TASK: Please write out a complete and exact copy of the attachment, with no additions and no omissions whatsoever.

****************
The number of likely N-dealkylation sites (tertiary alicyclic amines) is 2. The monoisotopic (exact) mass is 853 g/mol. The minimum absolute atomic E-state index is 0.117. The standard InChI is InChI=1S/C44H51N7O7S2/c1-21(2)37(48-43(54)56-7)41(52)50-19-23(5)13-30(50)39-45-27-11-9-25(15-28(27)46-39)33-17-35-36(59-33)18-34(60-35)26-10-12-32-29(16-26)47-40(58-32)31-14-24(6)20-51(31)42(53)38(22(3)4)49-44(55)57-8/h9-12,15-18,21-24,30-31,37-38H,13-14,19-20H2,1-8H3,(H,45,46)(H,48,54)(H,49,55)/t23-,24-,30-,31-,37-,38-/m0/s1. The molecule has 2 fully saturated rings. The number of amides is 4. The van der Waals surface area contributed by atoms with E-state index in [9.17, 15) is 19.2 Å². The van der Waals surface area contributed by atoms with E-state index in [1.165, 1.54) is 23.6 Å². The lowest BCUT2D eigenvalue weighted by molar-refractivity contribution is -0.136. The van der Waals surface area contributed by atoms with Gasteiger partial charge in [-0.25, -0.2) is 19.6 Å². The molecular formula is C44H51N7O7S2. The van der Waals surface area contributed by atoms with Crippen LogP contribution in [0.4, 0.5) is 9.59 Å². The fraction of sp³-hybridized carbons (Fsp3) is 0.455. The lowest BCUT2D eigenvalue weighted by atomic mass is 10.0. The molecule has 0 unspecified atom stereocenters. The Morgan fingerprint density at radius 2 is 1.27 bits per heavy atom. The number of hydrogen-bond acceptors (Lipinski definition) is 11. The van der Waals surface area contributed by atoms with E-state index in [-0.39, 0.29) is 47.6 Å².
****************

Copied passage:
The number of likely N-dealkylation sites (tertiary alicyclic amines) is 2. The monoisotopic (exact) mass is 853 g/mol. The minimum absolute atomic E-state index is 0.117. The standard InChI is InChI=1S/C44H51N7O7S2/c1-21(2)37(48-43(54)56-7)41(52)50-19-23(5)13-30(50)39-45-27-11-9-25(15-28(27)46-39)33-17-35-36(59-33)18-34(60-35)26-10-12-32-29(16-26)47-40(58-32)31-14-24(6)20-51(31)42(53)38(22(3)4)49-44(55)57-8/h9-12,15-18,21-24,30-31,37-38H,13-14,19-20H2,1-8H3,(H,45,46)(H,48,54)(H,49,55)/t23-,24-,30-,31-,37-,38-/m0/s1. The molecule has 2 fully saturated rings. The number of amides is 4. The van der Waals surface area contributed by atoms with E-state index in [9.17, 15) is 19.2 Å². The van der Waals surface area contributed by atoms with E-state index in [1.165, 1.54) is 23.6 Å². The lowest BCUT2D eigenvalue weighted by molar-refractivity contribution is -0.136. The van der Waals surface area contributed by atoms with Gasteiger partial charge in [-0.25, -0.2) is 19.6 Å². The molecular formula is C44H51N7O7S2. The van der Waals surface area contributed by atoms with Crippen LogP contribution in [0.4, 0.5) is 9.59 Å². The fraction of sp³-hybridized carbons (Fsp3) is 0.455. The lowest BCUT2D eigenvalue weighted by atomic mass is 10.0. The molecule has 0 unspecified atom stereocenters. The Morgan fingerprint density at radius 2 is 1.27 bits per heavy atom. The number of hydrogen-bond acceptors (Lipinski definition) is 11. The van der Waals surface area contributed by atoms with E-state index in [-0.39, 0.29) is 47.6 Å².